The sequencing, assembly and annotation of the oak genome is the result of the GENOAK Project (Sequencing of the oak genome and identification of genes that matter for forest tree adaptation), launched in October 2011 and co-financed by the French National Research Agency for four years. GENOAK brings together several research teams from INRA and the CEAs Genoscope centre.

Scientific contact: Christophe Plomion (33 (0)5 57 12 27 65) Biodiversity, Genes and Communities Joint Research Unit (INRA Université de Bordeaux)

Postdoctoral Position Announcement – INRA, France

Postdoctoral Position Announcement: Involvement of transcription factors in poplar root growth orchestration

The position is based at INRA-Nancy Center, France. The center undertakes fundamental research on forest and plantation tree species, with particular expertise in ecophysiology, molecular genetics, as well as genomics and genetic dissection of complex traits. Specific infrastructures are available to carry out fundamental research in forestry, including a GMO S2-greenhouse as well as facilities for microscopy and transcriptome analyses. The center offers a creative and stimulating international environment, and belongs to the Cluster of Excellence ARBRE at INRA- University of Lorraine.

Duties: Root system development is responsive to numerous factors of the rhizosphere, including interactions with fungi, nutrient availability and water availability. While root growth is established and maintained by a balance between cell division and cell elongation, recent work has highlighted the important role of stem cells in the organization of root tissues and in growth. The successful candidate will investigate the role of key transcription factors identified in stem cells in the response of poplar root growth to rhizophere signals: ectomycorrhizal symbionts or water stress. Involvement of hormonal signalling pathways in poplar root growth will be also investigated. The project will combine different complementary approaches such as poplar transgenic lines, molecular biology, kinematics and imaging tools.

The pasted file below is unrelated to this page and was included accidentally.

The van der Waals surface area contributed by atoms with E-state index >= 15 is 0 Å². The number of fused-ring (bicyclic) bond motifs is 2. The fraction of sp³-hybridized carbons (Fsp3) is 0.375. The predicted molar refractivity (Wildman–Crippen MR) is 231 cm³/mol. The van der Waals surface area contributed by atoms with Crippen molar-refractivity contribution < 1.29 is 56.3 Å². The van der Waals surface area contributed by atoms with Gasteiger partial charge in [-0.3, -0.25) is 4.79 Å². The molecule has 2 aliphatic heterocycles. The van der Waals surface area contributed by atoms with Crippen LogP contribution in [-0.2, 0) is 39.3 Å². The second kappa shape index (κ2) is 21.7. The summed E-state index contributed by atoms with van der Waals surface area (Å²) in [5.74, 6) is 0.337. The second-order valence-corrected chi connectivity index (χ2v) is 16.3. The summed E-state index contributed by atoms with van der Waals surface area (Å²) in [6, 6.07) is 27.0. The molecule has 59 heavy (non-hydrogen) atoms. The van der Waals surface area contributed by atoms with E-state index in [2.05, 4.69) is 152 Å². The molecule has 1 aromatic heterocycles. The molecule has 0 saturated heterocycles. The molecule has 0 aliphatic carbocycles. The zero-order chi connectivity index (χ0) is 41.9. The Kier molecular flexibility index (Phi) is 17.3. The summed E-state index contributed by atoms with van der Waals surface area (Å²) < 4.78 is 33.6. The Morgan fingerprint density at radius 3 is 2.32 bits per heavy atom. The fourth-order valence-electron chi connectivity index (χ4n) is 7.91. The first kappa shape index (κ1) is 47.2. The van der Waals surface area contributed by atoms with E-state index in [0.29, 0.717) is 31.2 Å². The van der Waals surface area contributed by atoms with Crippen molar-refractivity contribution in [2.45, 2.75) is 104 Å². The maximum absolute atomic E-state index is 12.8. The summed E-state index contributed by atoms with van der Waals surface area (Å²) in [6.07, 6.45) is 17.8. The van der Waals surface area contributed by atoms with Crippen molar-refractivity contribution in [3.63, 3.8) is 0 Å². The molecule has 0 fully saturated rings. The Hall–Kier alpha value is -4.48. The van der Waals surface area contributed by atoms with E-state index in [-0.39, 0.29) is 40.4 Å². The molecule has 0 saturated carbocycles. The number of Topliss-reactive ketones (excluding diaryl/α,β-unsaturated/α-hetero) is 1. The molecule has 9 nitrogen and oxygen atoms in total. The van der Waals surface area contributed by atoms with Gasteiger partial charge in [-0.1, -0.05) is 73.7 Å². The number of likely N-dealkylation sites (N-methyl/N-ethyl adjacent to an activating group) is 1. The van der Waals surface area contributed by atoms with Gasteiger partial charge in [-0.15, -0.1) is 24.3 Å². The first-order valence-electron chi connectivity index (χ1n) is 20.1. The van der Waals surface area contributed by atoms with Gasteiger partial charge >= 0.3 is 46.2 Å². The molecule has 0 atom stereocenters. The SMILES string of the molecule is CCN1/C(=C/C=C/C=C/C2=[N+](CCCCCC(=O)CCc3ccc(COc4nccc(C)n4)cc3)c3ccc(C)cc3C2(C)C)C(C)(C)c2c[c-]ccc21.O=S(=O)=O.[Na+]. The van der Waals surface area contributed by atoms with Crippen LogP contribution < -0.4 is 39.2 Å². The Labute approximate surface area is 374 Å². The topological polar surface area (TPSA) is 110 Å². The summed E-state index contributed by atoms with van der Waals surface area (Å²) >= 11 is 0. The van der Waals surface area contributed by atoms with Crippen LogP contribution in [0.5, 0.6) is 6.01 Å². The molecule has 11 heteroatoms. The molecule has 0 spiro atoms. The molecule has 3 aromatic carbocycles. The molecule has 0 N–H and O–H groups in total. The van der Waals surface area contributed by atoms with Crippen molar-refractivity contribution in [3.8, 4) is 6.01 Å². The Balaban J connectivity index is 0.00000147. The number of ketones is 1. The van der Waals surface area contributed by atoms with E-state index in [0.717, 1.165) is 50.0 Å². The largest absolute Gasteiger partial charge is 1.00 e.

Qualification: The applicant should be highly motivated and have a PhD degree in plant molecular biology, plant physiology or related field. The applicant should have good understanding of plant and cell biology. Knowledge in tree physiology would be an advantage. Proven skills in both oral and written scientific English are required. To be appointed as a postdoc, the applicant should have been awarded her/his PhD no more than three years ago at the time of application.

Applicants should submit a CV including a publication list and a short description of previous research, current research interests and other activities of relevance for the position. A copy of the PhD diploma, copies of no more than three publications and telephone numbers and e-mail addresses of up to three references should be joint. Applications will be accepted until the position is filled

Place of work: Champenoux near Nancy, France.
Form of employment: The position is initially limited to 12 months but extension is possible. Starting date: The position is available from February 2013.

If you need more information or if you are interested in this position, please contact by e-mail Valérie Legué (valerie.legue@univ-lorraine.fr) or Irène Hummel (hummel@nancy.inra.fr).